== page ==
pretest: See intake test.
priority: The level of (business) importance assigned to an item, e.g. defect.
procedure testing: Testing aimed at ensuring that the component or system can operate in conjunction with new or existing users’ business procedures or operational procedures.
probe effect: The effect on the component or system by the measurement instrument when the component or system is being measured, e.g. by a performance testing tool or monitor. For example performance may be slightly worse when performance testing tools are being used.
problem: See defect.
problem management: See defect management.
problem report: See defect report.
process: A set of interrelated activities, which transform inputs into outputs. [ISO 12207]
process assessment: A disciplined evaluation of an organization’s software processes against a reference model. [after ISO 15504]
process cycle test: A black box test design technique in which test cases are designed to execute business procedures and processes. [TMap] See also procedure testing.
process improvement: A program of activities designed to improve the performance and maturity of the organization’s processes, and the result of such a program. [CMMI]
process model: A framework wherein processes of the same nature are classified into a overall model, e.g. a test improvement model.
product-based quality: A view of quality, wherein quality is based on a well-defined set of quality attributes. These attributes must be measured in an objective and quantitative way. Differences in the quality of products of the same type can be traced back to the way the specific quality attributes have been implemented. [After Garvin] See also manufacturing based quality, quality attribute, transcendent-based quality, user-based quality, valuebased quality.
production acceptance testing: See operational acceptance testing.
product risk: A risk directly related to the test object. See also risk.
project: A project is a unique set of coordinated and controlled activities with start and finish dates undertaken to achieve an objective conforming to specific requirements, including the constraints of time, cost and resources. [ISO 9000]
project retrospective: A structured way to capture lessons learned and to create specific action plans for improving on the next project or next project phase.
project risk: A risk related to management and control of the (test) project, e.g. lack of staffing, strict deadlines, changing requirements, etc. See also risk.
program instrumenter: See instrumenter.
program testing: See component testing.
project test plan: See master test plan.
pseudo-random: A series which appears to be random but is in fact generated according to some prearranged sequence.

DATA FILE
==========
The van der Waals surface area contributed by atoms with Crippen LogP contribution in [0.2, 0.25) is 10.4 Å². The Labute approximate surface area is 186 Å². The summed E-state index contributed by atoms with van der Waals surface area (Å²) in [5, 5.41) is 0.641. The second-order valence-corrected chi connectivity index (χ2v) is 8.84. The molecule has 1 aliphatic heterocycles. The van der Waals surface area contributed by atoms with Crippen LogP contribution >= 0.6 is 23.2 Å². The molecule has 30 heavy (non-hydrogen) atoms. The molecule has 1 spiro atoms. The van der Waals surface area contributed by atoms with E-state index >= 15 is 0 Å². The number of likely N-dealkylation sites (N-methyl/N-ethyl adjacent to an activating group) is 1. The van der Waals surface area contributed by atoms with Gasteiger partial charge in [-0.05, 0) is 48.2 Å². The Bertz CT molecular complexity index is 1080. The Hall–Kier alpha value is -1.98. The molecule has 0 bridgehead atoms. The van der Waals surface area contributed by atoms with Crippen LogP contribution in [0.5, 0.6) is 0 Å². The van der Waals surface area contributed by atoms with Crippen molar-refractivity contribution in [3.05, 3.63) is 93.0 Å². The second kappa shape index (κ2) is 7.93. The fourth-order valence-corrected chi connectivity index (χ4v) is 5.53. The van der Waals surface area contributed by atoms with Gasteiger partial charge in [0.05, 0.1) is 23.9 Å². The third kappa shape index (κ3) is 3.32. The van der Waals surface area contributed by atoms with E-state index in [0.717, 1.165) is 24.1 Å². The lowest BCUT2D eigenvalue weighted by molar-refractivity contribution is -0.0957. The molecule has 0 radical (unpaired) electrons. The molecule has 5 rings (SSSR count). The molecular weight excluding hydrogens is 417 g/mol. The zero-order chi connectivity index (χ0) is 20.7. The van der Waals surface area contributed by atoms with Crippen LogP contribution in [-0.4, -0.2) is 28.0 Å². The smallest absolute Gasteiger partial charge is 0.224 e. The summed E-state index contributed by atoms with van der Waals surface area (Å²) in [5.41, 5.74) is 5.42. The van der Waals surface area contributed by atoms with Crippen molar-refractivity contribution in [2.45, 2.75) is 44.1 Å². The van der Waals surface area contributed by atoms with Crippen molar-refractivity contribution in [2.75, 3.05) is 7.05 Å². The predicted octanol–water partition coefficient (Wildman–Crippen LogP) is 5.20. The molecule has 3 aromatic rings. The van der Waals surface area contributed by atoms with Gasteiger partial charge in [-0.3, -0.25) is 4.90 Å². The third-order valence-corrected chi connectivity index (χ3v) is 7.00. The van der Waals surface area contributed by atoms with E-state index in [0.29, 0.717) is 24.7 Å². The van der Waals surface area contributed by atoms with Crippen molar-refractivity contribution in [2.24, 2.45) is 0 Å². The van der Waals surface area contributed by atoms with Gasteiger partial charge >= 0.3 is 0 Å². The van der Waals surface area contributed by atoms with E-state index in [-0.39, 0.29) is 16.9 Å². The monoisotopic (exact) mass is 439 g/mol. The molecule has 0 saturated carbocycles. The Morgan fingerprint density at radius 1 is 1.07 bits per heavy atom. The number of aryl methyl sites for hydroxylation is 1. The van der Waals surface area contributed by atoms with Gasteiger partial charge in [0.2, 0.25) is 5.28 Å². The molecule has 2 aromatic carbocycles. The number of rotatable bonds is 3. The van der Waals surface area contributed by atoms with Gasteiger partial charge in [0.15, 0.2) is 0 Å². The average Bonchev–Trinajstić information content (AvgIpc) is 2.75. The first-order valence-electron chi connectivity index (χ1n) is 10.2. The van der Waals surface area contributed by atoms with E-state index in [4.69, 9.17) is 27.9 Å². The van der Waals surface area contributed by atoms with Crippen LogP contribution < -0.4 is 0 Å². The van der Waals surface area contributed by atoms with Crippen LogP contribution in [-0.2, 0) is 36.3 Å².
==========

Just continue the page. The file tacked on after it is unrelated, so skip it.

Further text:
qualification: The process of demonstrating the ability to fulfill specified requirements. Note the term ‘qualified’ is used to designate the corresponding status. [ISO 9000]
quality: The degree to which a component, system or process meets specified requirements and/or user/customer needs and expectations. [After IEEE 610]
quality assurance: Part of quality management focused on providing confidence that quality requirements will be fulfilled. [ISO 9000]
quality attribute: A feature or characteristic that affects an item’s quality. [IEEE 610]
quality characteristic: See quality attribute.
quality gate: A special milestone in a project. Quality gates are located between those phases of a project strongly depending on the outcome of a previous phase. A quality gate includes a formal check of the documents of the previous phase.
quality management: Coordinated activities to direct and control an organization with regard to quality. Direction and control with regard to quality generally includes the establishment of the quality policy and quality objectives, quality planning, quality control, quality assurance and quality improvement. [ISO 9000]
random testing: A black box test design technique where test cases are selected, possibly using a pseudo-random generation algorithm, to match an operational profile. This technique can be used for testing non-functional attributes such as reliability and performance.
Rational Unified Process: A proprietary adaptable iterative software development process framework consisting of four project lifecycle phases: inception, elaboration, construction and transition.
recorder: See scribe.
record/playback tool: See capture/playback tool.
recoverability: The capability of the software product to re-establish a specified level of performance and recover the data directly affected in case of failure. [ISO 9126] See also reliability.
recoverability testing: The process of testing to determine the recoverability of a software product. See also reliability testing.
recovery testing: See recoverability testing.
regression testing: Testing of a previously tested program following modification to ensure that defects have not been introduced or uncovered in unchanged areas of the software, as a result of the changes made. It is performed when the software or its environment is changed.
regulation testing: See compliance testing.
release note: A document identifying test items, their configuration, current status and other delivery information delivered by development to testing, and possibly other stakeholders, at the start of a test execution phase. [After IEEE 829]
reliability: The ability of the software product to perform its required functions under stated conditions for a specified period of time, or for a specified number of operations. [ISO 9126]